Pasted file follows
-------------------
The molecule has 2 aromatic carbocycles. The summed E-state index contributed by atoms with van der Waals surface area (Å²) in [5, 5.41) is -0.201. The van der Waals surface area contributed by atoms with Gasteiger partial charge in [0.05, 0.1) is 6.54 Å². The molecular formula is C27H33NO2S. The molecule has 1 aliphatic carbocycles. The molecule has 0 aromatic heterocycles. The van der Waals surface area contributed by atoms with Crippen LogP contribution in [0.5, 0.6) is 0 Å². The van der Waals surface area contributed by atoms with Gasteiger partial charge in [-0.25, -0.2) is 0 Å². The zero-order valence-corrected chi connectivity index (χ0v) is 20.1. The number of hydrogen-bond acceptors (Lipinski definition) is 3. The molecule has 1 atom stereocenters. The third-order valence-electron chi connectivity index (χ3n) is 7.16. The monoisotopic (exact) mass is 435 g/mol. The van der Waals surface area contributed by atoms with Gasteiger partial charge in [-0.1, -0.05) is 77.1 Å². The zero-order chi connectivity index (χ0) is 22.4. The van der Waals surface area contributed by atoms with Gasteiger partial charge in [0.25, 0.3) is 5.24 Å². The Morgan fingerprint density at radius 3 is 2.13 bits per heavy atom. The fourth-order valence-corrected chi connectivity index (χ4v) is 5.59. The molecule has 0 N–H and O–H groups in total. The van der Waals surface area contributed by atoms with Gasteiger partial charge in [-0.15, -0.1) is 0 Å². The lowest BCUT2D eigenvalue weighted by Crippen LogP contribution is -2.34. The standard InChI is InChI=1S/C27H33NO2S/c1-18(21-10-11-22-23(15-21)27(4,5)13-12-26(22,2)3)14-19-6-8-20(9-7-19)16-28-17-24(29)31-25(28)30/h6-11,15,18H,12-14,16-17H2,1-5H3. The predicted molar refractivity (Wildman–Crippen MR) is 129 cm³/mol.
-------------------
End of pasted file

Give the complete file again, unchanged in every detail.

The molecule has 2 aromatic carbocycles. The summed E-state index contributed by atoms with van der Waals surface area (Å²) in [5, 5.41) is -0.201. The van der Waals surface area contributed by atoms with Gasteiger partial charge in [0.05, 0.1) is 6.54 Å². The molecular formula is C27H33NO2S. The molecule has 1 aliphatic carbocycles. The molecule has 0 aromatic heterocycles. The van der Waals surface area contributed by atoms with Crippen LogP contribution in [0.5, 0.6) is 0 Å². The van der Waals surface area contributed by atoms with Gasteiger partial charge in [-0.25, -0.2) is 0 Å². The zero-order valence-corrected chi connectivity index (χ0v) is 20.1. The number of hydrogen-bond acceptors (Lipinski definition) is 3. The molecule has 1 atom stereocenters. The third-order valence-electron chi connectivity index (χ3n) is 7.16. The monoisotopic (exact) mass is 435 g/mol. The van der Waals surface area contributed by atoms with Gasteiger partial charge in [-0.1, -0.05) is 77.1 Å². The zero-order chi connectivity index (χ0) is 22.4. The van der Waals surface area contributed by atoms with Gasteiger partial charge in [0.25, 0.3) is 5.24 Å². The Morgan fingerprint density at radius 3 is 2.13 bits per heavy atom. The fourth-order valence-corrected chi connectivity index (χ4v) is 5.59. The molecule has 0 N–H and O–H groups in total. The van der Waals surface area contributed by atoms with Gasteiger partial charge in [-0.15, -0.1) is 0 Å². The lowest BCUT2D eigenvalue weighted by Crippen LogP contribution is -2.34. The standard InChI is InChI=1S/C27H33NO2S/c1-18(21-10-11-22-23(15-21)27(4,5)13-12-26(22,2)3)14-19-6-8-20(9-7-19)16-28-17-24(29)31-25(28)30/h6-11,15,18H,12-14,16-17H2,1-5H3. The predicted molar refractivity (Wildman–Crippen MR) is 129 cm³/mol.